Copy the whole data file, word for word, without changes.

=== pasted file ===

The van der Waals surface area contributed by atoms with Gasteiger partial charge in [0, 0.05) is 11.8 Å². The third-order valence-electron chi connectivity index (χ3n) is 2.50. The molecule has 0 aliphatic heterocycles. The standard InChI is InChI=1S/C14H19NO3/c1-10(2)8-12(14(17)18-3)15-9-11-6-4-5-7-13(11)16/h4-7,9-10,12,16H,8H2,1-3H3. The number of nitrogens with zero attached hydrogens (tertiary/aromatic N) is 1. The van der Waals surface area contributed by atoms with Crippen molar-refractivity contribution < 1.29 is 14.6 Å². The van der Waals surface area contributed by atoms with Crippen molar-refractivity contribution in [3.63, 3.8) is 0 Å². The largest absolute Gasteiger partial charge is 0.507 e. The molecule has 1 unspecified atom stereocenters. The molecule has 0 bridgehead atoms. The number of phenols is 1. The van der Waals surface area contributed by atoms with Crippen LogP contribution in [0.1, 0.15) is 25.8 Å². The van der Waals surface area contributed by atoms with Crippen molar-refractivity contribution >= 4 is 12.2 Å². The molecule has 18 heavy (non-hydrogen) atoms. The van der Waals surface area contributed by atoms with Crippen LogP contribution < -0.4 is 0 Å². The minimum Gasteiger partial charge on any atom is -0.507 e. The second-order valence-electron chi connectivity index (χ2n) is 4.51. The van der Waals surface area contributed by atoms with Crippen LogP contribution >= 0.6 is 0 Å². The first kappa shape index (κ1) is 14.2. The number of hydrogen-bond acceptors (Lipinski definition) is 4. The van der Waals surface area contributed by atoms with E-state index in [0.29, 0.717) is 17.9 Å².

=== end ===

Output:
The van der Waals surface area contributed by atoms with Gasteiger partial charge in [0, 0.05) is 11.8 Å². The third-order valence-electron chi connectivity index (χ3n) is 2.50. The molecule has 0 aliphatic heterocycles. The standard InChI is InChI=1S/C14H19NO3/c1-10(2)8-12(14(17)18-3)15-9-11-6-4-5-7-13(11)16/h4-7,9-10,12,16H,8H2,1-3H3. The number of nitrogens with zero attached hydrogens (tertiary/aromatic N) is 1. The van der Waals surface area contributed by atoms with Crippen molar-refractivity contribution < 1.29 is 14.6 Å². The van der Waals surface area contributed by atoms with Crippen molar-refractivity contribution in [3.63, 3.8) is 0 Å². The largest absolute Gasteiger partial charge is 0.507 e. The molecule has 1 unspecified atom stereocenters. The molecule has 0 bridgehead atoms. The number of phenols is 1. The van der Waals surface area contributed by atoms with Crippen LogP contribution in [0.1, 0.15) is 25.8 Å². The van der Waals surface area contributed by atoms with Crippen molar-refractivity contribution >= 4 is 12.2 Å². The molecule has 18 heavy (non-hydrogen) atoms. The van der Waals surface area contributed by atoms with Crippen LogP contribution < -0.4 is 0 Å². The minimum Gasteiger partial charge on any atom is -0.507 e. The second-order valence-electron chi connectivity index (χ2n) is 4.51. The van der Waals surface area contributed by atoms with Crippen LogP contribution >= 0.6 is 0 Å². The first kappa shape index (κ1) is 14.2. The number of hydrogen-bond acceptors (Lipinski definition) is 4. The van der Waals surface area contributed by atoms with E-state index in [0.29, 0.717) is 17.9 Å².